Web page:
Here I’m not concerned about the advantages or disadvantages of polygamy. In my lifetime I have seen enough cases of reasonably happy polygamies and unhappy monogamies. I can also find countless advantages in polygamy if I want to. (I have no such intention, since it is barbaric.) As for unhappy monogamous relationships, we do not even need to look for it in odd places. We can just pick couples at random and find disaster easily.

I am, however, concerned with those who might possibly need to be polygamous. The divorce law made it so easy for men to nullify their former marriages and the laws of temporary marriage (sighe) made it easy to have extramarital relationship without the headache of second or third family responsibilities. I cannot come with any other than a handful of wealthy oversexed illiterates, social misfits, idiots, and the stupidest weirdoes who do not understand the meaning and the purpose of marriage or family.

Since there is not even a single public figure, including the clerics, who have more than one wife (even Mr. Gholamhossein Elham, with such a perfect wife as Mrs. Fatemeh Rajabi, whom everyone desires at least one of for a wive, remains monogamous!), I cannot conclude that this bill is motivated by some self-interest. Nor would it gain the support of some tangible majority in the upcoming election; quite the opposite—educated, and even not so educated, Iranian men find this idea so abhorrent that I do not think they would ever want to indulge in this practice even if they met the qualifications. And the poor people won’t be eligible even if they desire such idiocy. Then I’m left with the question of why and why and why?

My husband came with his voice of conscience again: Give it the benefit of the doubt! Maybe in some weird way the government is trying to protect women by this law. Aha! That is it! Women should know that it might happen to them easily, and therefore should protect themselves against it by setting the condition beforehand when they are getting married. They should have the right to divorce, and also a heavy mehriye. Will that do it? Yes? No, it would not. Article 25 of the same bill repealed taxes on “unreasonable” mehriye. Very clever, indeed very clever. (Here sharia becomes irrelevant!)

The truth of the matter is that our beloved government is not thinking of anybody’s interest at all. This law has nothing to do with protection, securing interests, promoting values, advocating principals—in short, it is not even concerned with gaining any popularity among the idiots. This law is simply about domination.

Humiliation is the foremost tactic used by the occupier. All colonial powers used it in a variety of way and the “Great Satan” the United States still using it as well. Invaders usually make a show of domination first by humiliating the defeated and by violating them. The destruction of cultural institutions and putting down of whatever is considered a source of national pride are among the most common tactics. It is not a mere accident that the invaders first set fire to the conquered people’s libraries and burnt their artifacts. The occupiers were willing to sacrifice the wealth to assert their domination. Public killings, tortures, insults, and rapes would follow to humiliate and damage the pride and honor of the defeated nation.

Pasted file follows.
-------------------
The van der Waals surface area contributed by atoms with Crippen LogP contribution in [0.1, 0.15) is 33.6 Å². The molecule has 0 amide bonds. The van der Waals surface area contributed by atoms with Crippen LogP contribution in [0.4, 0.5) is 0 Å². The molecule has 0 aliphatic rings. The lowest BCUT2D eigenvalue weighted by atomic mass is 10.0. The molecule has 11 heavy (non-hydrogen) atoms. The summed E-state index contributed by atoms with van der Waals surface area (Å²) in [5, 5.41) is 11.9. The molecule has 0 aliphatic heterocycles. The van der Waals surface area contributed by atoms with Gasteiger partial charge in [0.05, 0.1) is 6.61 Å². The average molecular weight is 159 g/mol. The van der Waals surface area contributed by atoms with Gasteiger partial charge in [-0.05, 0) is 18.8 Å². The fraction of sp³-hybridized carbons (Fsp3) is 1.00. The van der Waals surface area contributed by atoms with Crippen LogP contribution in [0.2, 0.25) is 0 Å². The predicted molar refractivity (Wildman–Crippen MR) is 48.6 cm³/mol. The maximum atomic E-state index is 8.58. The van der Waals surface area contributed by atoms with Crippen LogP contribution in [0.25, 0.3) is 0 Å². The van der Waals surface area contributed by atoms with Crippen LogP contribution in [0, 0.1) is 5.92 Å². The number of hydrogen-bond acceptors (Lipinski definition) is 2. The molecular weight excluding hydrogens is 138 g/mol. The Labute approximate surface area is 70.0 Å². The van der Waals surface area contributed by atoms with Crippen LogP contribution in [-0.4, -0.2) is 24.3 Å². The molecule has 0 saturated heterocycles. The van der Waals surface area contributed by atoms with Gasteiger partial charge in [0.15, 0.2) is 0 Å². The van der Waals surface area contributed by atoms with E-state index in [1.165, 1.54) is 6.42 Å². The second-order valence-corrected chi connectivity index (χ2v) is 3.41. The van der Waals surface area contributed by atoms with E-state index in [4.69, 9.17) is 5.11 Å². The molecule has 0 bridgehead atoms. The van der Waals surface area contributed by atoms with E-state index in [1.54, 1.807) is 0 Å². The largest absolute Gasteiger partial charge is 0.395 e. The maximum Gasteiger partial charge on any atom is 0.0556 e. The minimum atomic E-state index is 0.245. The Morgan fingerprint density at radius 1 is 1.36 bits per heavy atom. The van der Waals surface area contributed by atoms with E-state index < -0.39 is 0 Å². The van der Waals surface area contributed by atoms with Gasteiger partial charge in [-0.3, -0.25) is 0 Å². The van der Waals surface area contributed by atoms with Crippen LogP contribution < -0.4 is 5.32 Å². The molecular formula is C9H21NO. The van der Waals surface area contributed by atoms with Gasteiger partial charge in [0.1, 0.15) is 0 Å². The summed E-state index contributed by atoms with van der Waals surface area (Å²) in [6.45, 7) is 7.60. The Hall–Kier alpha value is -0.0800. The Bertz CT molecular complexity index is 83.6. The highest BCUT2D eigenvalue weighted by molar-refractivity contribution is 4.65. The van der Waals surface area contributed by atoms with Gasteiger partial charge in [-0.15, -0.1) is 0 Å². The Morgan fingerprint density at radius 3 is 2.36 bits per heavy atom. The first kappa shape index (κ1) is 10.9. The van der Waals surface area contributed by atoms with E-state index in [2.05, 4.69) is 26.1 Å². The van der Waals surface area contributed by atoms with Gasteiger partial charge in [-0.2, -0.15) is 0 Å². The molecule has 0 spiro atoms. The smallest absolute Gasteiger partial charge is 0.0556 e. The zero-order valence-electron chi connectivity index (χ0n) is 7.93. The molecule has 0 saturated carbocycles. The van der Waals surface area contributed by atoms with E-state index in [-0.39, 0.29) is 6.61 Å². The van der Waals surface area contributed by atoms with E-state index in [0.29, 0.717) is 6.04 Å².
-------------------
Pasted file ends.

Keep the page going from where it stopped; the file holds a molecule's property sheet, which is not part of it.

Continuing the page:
The fact that the Islamic Republic is enforcing these laws of sharia so gradually indicates how the implementation of religiosity is the last thing which interests them. If these laws are of any religious significance, they should have been imposed immediately after the Islamic Revolution, or within the few years while Imam Khomeini was still alive. Why wait thirty years to taste their fruit?

Progress in any culture is measured by the existence of various institutions. The position of women in society and their place in the culture of that nation is one of the foremost standard criteria measuring the degree of their advancement. Iranian history stands high in that regard among the civilizations up to the advent of Islam. The best testimony to this claim is medieval literature. (Compare the Camelot legends and their spin-offs (like Tristan und Isolde) with Vis o Ramin or Haft Peikar.)

I assume that even the statements of “God’s satisfaction is resulted from Fatima’s satisfaction” attributed to Prophet Mohammad, PBUH, was meant to reconcile the Islamic misogynistic laws to that of the Iranian view of women.